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Presentation on theme: "WIPO-NIFT TRAINING THE TRAINERS WORKSHOP ON INTELLECTUAL PROPERTY RIGHTS New Delhi, June 20 to 24, 2005."— Presentation transcript:


2 2 Benefiting From Your Copyright Lien Verbauwhede Consultant, SMEs Division World Intellectual Property Organization (WIPO)

3 3 This Presentation 1. Introduction: Copyright vs. industrial design 2. Generating income from creations 3. Licensing 4. Merchandising 5. Conclusions

4 4 1. Introduction Copyright vs Industrial Designs

5 5 Original works –painting, drawing, photograph, sculpture, engraving, illustrations, etc No formalities Longer term Automatic all Bern countries Not goods related Only prevents actual copying Ornamental/aesthetic aspect of an article –shape, configuration, pattern, ornament, composition of lines or colors Applied to article by industrial process or means Registration + fees Max. 15y in India Territorial For goods registered Monopoly CopyrightInd. Design

6 6 Copyright and designs protection are essentially different in nature and scope Wine bottle holder Amrita Shergill

7 7 Occasionally, the subject matter of an industrial design may appear to coincide with the subject matter of artistic copyright Monopoly game Carpet Table mat Start of life as an artistic work Are capable of reproduction as products entitled to design protection Pottery vase

8 8 In principle... The application of an artistic work to an article as a design will infringe copyright in that work because its a reproduction of that work in the absence of any statutory provisions preventing this.

9 9 Possible scenarios Copyright + design Either copyright or design Lose copyright when industrial use –reproduced in products Copyright not available during industrial use Loose copyright when you register design Loose copyright + design right if no registration

10 10 No dual protection in India ! No dual protection in India ! Art 15 Indian Copyright Act Design registered under the Designs Act No copyright Design capable of being registered, but not been so registered Copyright ceases as soon as article to which the design has been applied has been reproduced >50 times by an industrial process

11 11 When do you need to consider registering your art as a design? If you start making multiples of an artwork If you incorporate artwork in an article In India: Consider registering your art as an industrial design Overseas: Obtain separate advice. The interaction between design and copyright law varies from country to country Register a design BEFORE articles made are sold or published!

12 12 2. How can you generate income from your creations protected by copyright?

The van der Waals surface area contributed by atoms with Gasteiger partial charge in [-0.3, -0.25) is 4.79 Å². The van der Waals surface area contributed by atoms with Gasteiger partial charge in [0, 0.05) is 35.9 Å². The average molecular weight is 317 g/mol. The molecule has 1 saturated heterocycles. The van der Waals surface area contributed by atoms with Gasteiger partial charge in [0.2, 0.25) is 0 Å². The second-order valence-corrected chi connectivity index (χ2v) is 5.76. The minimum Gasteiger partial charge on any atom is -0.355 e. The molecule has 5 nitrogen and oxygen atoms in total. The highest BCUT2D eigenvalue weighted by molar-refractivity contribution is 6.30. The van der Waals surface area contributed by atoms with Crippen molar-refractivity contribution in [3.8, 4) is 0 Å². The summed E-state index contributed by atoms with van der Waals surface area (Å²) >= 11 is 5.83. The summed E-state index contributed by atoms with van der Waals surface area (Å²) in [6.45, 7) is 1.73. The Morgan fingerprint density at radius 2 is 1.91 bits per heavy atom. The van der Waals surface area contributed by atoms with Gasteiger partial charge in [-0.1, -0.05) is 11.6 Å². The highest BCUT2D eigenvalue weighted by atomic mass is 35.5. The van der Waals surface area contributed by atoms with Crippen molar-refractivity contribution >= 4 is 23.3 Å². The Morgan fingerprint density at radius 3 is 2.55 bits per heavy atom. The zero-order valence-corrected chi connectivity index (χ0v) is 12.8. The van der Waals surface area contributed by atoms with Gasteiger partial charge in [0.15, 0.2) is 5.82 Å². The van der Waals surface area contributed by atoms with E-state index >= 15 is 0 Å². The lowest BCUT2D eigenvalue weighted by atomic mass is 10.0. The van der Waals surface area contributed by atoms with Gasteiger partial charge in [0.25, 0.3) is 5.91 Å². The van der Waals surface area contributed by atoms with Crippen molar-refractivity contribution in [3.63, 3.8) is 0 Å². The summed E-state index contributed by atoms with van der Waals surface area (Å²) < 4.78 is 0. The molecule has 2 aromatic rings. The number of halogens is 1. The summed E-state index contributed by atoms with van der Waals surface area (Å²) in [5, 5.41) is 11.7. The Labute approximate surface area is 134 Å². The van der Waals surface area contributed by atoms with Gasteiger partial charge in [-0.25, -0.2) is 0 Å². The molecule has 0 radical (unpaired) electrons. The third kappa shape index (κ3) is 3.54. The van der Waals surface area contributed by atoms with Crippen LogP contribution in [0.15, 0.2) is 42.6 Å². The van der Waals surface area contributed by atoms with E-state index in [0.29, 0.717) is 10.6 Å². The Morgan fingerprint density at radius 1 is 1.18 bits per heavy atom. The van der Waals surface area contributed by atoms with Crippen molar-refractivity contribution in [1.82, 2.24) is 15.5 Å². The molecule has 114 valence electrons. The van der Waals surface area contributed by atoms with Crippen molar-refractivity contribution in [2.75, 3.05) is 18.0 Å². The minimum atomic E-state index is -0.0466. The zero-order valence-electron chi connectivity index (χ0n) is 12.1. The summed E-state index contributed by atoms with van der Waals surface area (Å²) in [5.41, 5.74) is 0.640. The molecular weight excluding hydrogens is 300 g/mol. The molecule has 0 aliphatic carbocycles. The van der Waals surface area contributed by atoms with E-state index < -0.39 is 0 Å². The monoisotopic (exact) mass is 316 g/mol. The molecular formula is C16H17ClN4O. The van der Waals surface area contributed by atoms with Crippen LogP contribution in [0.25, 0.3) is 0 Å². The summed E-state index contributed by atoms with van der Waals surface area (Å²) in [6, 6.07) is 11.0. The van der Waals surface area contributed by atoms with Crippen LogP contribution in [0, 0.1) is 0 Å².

13 13 (a) Commercialize your works yourself –Exploit your works individually : Simply sell the products Make copies of the products and sell them Reproduce the works on t-shirts, posters, etc. Exhibit the works in museums, craft exhibitions, fairs, etc.

14 14 If you sell your work, do you lose your IPRs over it? Mere sale of a copy of a work protected by copyright does not automatically transfer copyright to the buyer Idem: –Mere sale of a work that incorporates an industrial design does not automatically transfer design rights to the buyer –Mere sale of a patented work does not transfer patent rights to the buyer

15 15 The property rights over a physical object (work) are completely independent from the IP rights of the creator. The buyer of a work acquires the physical object, but not the copyright, design rights, etc. over the work –pigments, canvas, frame, stretcher IP rights in the work remain with the creator unless he expressly assigns it by written agreement to the buyer

16 16 Selling an article does not mean loosing copyright Selling an article does not mean loosing copyright

17 17 Buyer cannot make copies and sell them (reproduction right) Buyer cannot print the sculpture on postcards and sell them (reproduction right) Buyer cannot exhibit the sculpture in art gallery or other public place (exclusive right to show the work in public) Example. Artist sells his sculpture...

18 18 Buyer cannot alter the work in a way that is prejudicial to the honour or reputation of the author (moral right to object to derogatory treatment) Ex. Geese in Canada Ex. Painting burned in chimney after dispute with wife

19 19 (b) Sell your IP rights –You can transfer all or part of your exclusive rights to someone else Assignment Irrevocable transfer of the owners entire interest in all or some part of the intellectual property In writing + signed May be partial (type of right / time) –Buyer becomes the new owner of the transferred rights (trademark, design, copyright)